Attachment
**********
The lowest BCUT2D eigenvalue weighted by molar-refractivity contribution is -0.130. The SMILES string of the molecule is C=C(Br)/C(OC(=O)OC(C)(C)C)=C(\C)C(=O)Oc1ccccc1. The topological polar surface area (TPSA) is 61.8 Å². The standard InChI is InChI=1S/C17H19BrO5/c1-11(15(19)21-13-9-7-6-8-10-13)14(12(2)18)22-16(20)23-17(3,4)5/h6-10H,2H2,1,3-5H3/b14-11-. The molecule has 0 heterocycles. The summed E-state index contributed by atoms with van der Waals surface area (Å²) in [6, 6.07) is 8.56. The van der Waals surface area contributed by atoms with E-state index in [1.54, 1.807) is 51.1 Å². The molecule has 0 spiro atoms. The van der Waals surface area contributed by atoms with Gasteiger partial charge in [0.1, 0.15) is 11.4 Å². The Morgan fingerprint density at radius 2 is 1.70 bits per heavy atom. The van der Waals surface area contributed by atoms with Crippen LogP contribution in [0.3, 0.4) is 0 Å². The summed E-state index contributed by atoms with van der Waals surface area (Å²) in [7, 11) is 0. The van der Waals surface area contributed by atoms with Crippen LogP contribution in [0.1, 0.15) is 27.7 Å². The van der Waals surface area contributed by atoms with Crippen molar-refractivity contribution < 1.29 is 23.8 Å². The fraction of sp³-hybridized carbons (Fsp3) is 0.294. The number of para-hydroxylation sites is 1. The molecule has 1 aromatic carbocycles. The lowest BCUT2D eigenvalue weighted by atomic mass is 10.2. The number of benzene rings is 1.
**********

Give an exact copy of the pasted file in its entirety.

The lowest BCUT2D eigenvalue weighted by molar-refractivity contribution is -0.130. The SMILES string of the molecule is C=C(Br)/C(OC(=O)OC(C)(C)C)=C(\C)C(=O)Oc1ccccc1. The topological polar surface area (TPSA) is 61.8 Å². The standard InChI is InChI=1S/C17H19BrO5/c1-11(15(19)21-13-9-7-6-8-10-13)14(12(2)18)22-16(20)23-17(3,4)5/h6-10H,2H2,1,3-5H3/b14-11-. The molecule has 0 heterocycles. The summed E-state index contributed by atoms with van der Waals surface area (Å²) in [6, 6.07) is 8.56. The van der Waals surface area contributed by atoms with E-state index in [1.54, 1.807) is 51.1 Å². The molecule has 0 spiro atoms. The van der Waals surface area contributed by atoms with Gasteiger partial charge in [0.1, 0.15) is 11.4 Å². The Morgan fingerprint density at radius 2 is 1.70 bits per heavy atom. The van der Waals surface area contributed by atoms with Crippen LogP contribution in [0.3, 0.4) is 0 Å². The summed E-state index contributed by atoms with van der Waals surface area (Å²) in [7, 11) is 0. The van der Waals surface area contributed by atoms with Crippen LogP contribution in [0.1, 0.15) is 27.7 Å². The van der Waals surface area contributed by atoms with Crippen molar-refractivity contribution < 1.29 is 23.8 Å². The fraction of sp³-hybridized carbons (Fsp3) is 0.294. The number of para-hydroxylation sites is 1. The molecule has 1 aromatic carbocycles. The lowest BCUT2D eigenvalue weighted by atomic mass is 10.2. The number of benzene rings is 1.